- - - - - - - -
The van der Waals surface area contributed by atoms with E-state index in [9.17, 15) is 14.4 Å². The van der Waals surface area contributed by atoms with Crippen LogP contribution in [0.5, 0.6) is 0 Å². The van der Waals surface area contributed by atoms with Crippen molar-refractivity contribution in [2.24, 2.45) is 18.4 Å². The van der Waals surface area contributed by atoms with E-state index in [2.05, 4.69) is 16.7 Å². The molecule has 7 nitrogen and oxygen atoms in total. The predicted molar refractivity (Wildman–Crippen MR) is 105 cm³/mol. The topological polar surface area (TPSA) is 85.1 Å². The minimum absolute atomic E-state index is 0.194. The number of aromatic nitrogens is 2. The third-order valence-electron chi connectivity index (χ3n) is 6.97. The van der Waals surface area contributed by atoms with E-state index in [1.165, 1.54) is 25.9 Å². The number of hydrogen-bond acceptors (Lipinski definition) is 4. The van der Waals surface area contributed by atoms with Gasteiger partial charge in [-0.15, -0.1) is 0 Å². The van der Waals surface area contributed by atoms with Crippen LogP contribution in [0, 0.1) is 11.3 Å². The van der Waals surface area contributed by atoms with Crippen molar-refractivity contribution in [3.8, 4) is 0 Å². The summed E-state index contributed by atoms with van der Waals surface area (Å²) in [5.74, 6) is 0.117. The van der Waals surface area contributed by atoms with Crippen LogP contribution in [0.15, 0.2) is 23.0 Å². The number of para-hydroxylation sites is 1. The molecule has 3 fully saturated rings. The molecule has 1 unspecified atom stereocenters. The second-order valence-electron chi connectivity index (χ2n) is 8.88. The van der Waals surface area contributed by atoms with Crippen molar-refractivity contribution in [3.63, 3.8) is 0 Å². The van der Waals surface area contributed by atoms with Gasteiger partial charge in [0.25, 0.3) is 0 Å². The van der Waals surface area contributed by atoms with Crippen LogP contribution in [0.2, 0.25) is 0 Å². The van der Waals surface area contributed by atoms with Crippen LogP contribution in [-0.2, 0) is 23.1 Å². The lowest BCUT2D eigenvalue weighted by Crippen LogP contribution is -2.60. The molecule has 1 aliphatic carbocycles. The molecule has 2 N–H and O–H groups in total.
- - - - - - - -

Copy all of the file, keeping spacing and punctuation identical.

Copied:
The van der Waals surface area contributed by atoms with E-state index in [9.17, 15) is 14.4 Å². The van der Waals surface area contributed by atoms with Crippen LogP contribution in [0.5, 0.6) is 0 Å². The van der Waals surface area contributed by atoms with Crippen molar-refractivity contribution in [2.24, 2.45) is 18.4 Å². The van der Waals surface area contributed by atoms with E-state index in [2.05, 4.69) is 16.7 Å². The molecule has 7 nitrogen and oxygen atoms in total. The predicted molar refractivity (Wildman–Crippen MR) is 105 cm³/mol. The topological polar surface area (TPSA) is 85.1 Å². The minimum absolute atomic E-state index is 0.194. The number of aromatic nitrogens is 2. The third-order valence-electron chi connectivity index (χ3n) is 6.97. The van der Waals surface area contributed by atoms with E-state index in [1.165, 1.54) is 25.9 Å². The number of hydrogen-bond acceptors (Lipinski definition) is 4. The van der Waals surface area contributed by atoms with Gasteiger partial charge in [-0.15, -0.1) is 0 Å². The van der Waals surface area contributed by atoms with Crippen LogP contribution in [0, 0.1) is 11.3 Å². The van der Waals surface area contributed by atoms with Crippen molar-refractivity contribution in [3.8, 4) is 0 Å². The summed E-state index contributed by atoms with van der Waals surface area (Å²) in [5.74, 6) is 0.117. The van der Waals surface area contributed by atoms with Crippen LogP contribution in [0.15, 0.2) is 23.0 Å². The number of para-hydroxylation sites is 1. The molecule has 3 fully saturated rings. The molecule has 1 unspecified atom stereocenters. The second-order valence-electron chi connectivity index (χ2n) is 8.88. The van der Waals surface area contributed by atoms with Crippen molar-refractivity contribution in [3.63, 3.8) is 0 Å². The van der Waals surface area contributed by atoms with Gasteiger partial charge in [0.25, 0.3) is 0 Å². The van der Waals surface area contributed by atoms with Crippen LogP contribution in [0.2, 0.25) is 0 Å². The van der Waals surface area contributed by atoms with Crippen LogP contribution in [-0.2, 0) is 23.1 Å². The lowest BCUT2D eigenvalue weighted by Crippen LogP contribution is -2.60. The molecule has 1 aliphatic carbocycles. The molecule has 2 N–H and O–H groups in total.